A St. Paul proposal would allow cannabis businesses throughout the city's commercial corridors, though retailers would be prohibited within 300 feet of a school.

Cities across Minnesota are mulling where to allow dispensaries and other businesses before the state's legal marijuana market launch next year. St. Paul planners were among the first to release their official pitch for how to integrate the 16 types of cannabis licenses created by the state into city zoning code.

The state allows cities to ban cannabis businesses within 1,000 feet of a school and 500 feet of day cares, residential treatment facilities and parks. But in St. Paul, those maximum distance requirements would restrict cannabis businesses in more than half of the city's retail parcels, according to city planners.

"We wanted to create an environment where these businesses could be established, but also have some protections in the zoning," senior planner Tony Johnson said in a presentation to the Planning Commission last week.

Under staff's recommendation, cannabis retailers, cultivators and product manufacturers with up to 15,000 square feet would be allowed in most commercial corridors, while larger businesses would be limited to areas zoned for greenhouse and industrial uses.

Staff compared their proposed rules for cannabis cultivators to those for craft brewers. Small breweries with taprooms are allowed in traditional neighborhood districts, but larger producers are restricted to industrial areas.

Johnson said staff researched 29 cities that previously legalized cannabis to inform their recommendations. The 300-foot buffer around school would align with the city's rule for liquor stores and would not apply to downtown.

Some members of the Planning Commission expressed concerns that the proposal does not do enough to keep young people from obtaining cannabis. Staff's memo said potential negative impacts can be limited by other local and state ordinances, including the city's public smoking restrictions and the state ban on outdoor advertising.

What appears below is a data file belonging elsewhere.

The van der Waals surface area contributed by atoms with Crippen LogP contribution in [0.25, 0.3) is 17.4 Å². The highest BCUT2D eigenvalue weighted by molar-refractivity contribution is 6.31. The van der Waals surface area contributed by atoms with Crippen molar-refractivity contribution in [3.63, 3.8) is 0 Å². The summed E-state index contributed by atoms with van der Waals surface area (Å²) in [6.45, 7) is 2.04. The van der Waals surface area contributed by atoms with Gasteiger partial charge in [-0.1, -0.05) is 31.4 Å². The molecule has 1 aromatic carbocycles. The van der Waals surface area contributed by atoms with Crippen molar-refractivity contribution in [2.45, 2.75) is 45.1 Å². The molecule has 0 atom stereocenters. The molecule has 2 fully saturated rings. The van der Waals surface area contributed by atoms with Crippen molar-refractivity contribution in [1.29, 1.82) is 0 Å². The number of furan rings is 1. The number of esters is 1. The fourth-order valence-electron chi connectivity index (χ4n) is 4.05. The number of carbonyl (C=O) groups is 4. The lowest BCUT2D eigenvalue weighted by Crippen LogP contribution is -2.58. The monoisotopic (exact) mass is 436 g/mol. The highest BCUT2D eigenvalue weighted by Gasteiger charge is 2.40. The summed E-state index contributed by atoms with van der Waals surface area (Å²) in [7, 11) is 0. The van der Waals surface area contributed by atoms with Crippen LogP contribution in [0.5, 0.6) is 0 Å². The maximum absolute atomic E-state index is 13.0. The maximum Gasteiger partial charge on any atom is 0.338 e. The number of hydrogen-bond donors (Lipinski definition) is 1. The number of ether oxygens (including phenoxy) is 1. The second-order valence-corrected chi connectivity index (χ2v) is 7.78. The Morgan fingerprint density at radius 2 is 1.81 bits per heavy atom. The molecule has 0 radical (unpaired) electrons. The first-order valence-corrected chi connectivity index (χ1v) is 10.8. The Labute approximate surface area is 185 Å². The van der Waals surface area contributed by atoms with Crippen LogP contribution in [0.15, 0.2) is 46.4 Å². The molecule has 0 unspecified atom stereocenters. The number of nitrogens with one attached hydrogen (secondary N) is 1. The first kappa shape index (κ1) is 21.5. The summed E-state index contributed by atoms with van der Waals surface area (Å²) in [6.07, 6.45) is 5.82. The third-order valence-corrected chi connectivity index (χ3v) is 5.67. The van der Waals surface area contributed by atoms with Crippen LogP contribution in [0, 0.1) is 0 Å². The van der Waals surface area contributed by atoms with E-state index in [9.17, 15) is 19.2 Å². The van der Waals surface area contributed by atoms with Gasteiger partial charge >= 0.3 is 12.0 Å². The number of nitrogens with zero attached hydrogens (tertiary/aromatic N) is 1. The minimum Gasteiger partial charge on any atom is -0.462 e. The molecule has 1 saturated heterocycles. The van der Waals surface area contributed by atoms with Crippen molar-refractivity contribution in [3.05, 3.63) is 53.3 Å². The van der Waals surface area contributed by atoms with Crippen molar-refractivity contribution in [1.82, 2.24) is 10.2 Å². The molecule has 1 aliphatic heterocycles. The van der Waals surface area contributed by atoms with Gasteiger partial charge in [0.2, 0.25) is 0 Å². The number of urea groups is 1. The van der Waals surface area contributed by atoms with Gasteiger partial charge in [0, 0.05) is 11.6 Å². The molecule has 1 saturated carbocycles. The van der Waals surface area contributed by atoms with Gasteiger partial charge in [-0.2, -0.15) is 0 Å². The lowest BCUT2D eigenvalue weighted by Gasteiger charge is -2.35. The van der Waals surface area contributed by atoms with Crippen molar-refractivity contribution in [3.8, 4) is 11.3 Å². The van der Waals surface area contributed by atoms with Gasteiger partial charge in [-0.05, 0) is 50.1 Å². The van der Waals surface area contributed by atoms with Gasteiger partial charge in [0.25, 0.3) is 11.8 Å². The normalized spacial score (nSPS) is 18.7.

"To treat them like liquor stores, I think, makes sense," said Jason Tarasek, a Minnesota cannabis attorney with Vicente LLP. "I think we'll see that this is nothing to be afraid of — that none of these highly regulated businesses have any interest in selling to children and risking a license that is going to potentially be worth millions of dollars."

The cannabis industry is leery of local governments after some Minnesota cities restricted lower-potency hemp sales, said Carol Moss, an attorney who represents Minnesota cannabis businesses. Some of Moss' clients don't want to sign leases on commercial space until they can be assured that the zoning will let them operate, she said.

"Some cities like St. Paul and Minneapolis, they have not been adversarial to these businesses yet," she said. "What I have seen is the more conservative politically the city is, the more adversarial they are to this industry."

The St. Paul Planning Commission will hold a June 7 public hearing on the proposed changes, with the goal of having final rules approved by the City Council in August. Minneapolis is also aiming to adopt regulations this summer so that potential businesses can start exploring locations, senior city planner Sara Roman said.

As in St. Paul, city staff are looking to integrate the new cannabis licenses into Minneapolis' existing zoning code.

Kyle Hartnett, assistant research manager for the League of Minnesota Cities, said many local governments are waiting for guidance from the state Office of Cannabis Management (OCM), which was directed by the Legislature to establish a model zoning ordinance for cities.

"I think the big thing that I've been stressing to cities is just start thinking about where they might want these kind of businesses and where they might fit within their communities," Hartnett said.

Once the state starts distributing licenses, local governments will also be required to register cannabis businesses and check that retailers are complying with the law.